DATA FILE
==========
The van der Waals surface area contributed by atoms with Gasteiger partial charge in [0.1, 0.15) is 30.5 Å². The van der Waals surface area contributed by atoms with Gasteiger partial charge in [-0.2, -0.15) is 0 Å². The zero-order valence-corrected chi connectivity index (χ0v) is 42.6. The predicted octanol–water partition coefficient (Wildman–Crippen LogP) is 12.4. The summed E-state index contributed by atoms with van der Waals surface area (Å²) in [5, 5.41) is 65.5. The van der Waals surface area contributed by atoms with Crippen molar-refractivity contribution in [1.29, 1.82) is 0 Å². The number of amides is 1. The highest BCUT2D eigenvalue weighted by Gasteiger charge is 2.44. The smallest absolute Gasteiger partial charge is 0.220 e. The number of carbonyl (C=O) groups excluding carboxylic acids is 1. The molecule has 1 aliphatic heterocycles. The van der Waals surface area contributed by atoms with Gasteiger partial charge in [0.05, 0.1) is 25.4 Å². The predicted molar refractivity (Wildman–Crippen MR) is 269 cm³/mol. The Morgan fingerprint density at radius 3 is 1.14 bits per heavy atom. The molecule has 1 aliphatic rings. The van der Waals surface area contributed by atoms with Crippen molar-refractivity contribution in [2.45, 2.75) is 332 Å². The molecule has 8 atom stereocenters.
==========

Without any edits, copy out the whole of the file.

The van der Waals surface area contributed by atoms with Gasteiger partial charge in [0.1, 0.15) is 30.5 Å². The van der Waals surface area contributed by atoms with Gasteiger partial charge in [-0.2, -0.15) is 0 Å². The zero-order valence-corrected chi connectivity index (χ0v) is 42.6. The predicted octanol–water partition coefficient (Wildman–Crippen LogP) is 12.4. The summed E-state index contributed by atoms with van der Waals surface area (Å²) in [5, 5.41) is 65.5. The van der Waals surface area contributed by atoms with Crippen molar-refractivity contribution in [1.29, 1.82) is 0 Å². The number of amides is 1. The highest BCUT2D eigenvalue weighted by Gasteiger charge is 2.44. The smallest absolute Gasteiger partial charge is 0.220 e. The number of carbonyl (C=O) groups excluding carboxylic acids is 1. The molecule has 1 aliphatic heterocycles. The van der Waals surface area contributed by atoms with Gasteiger partial charge in [0.05, 0.1) is 25.4 Å². The predicted molar refractivity (Wildman–Crippen MR) is 269 cm³/mol. The Morgan fingerprint density at radius 3 is 1.14 bits per heavy atom. The molecule has 1 aliphatic rings. The van der Waals surface area contributed by atoms with Crippen molar-refractivity contribution in [2.45, 2.75) is 332 Å². The molecule has 8 atom stereocenters.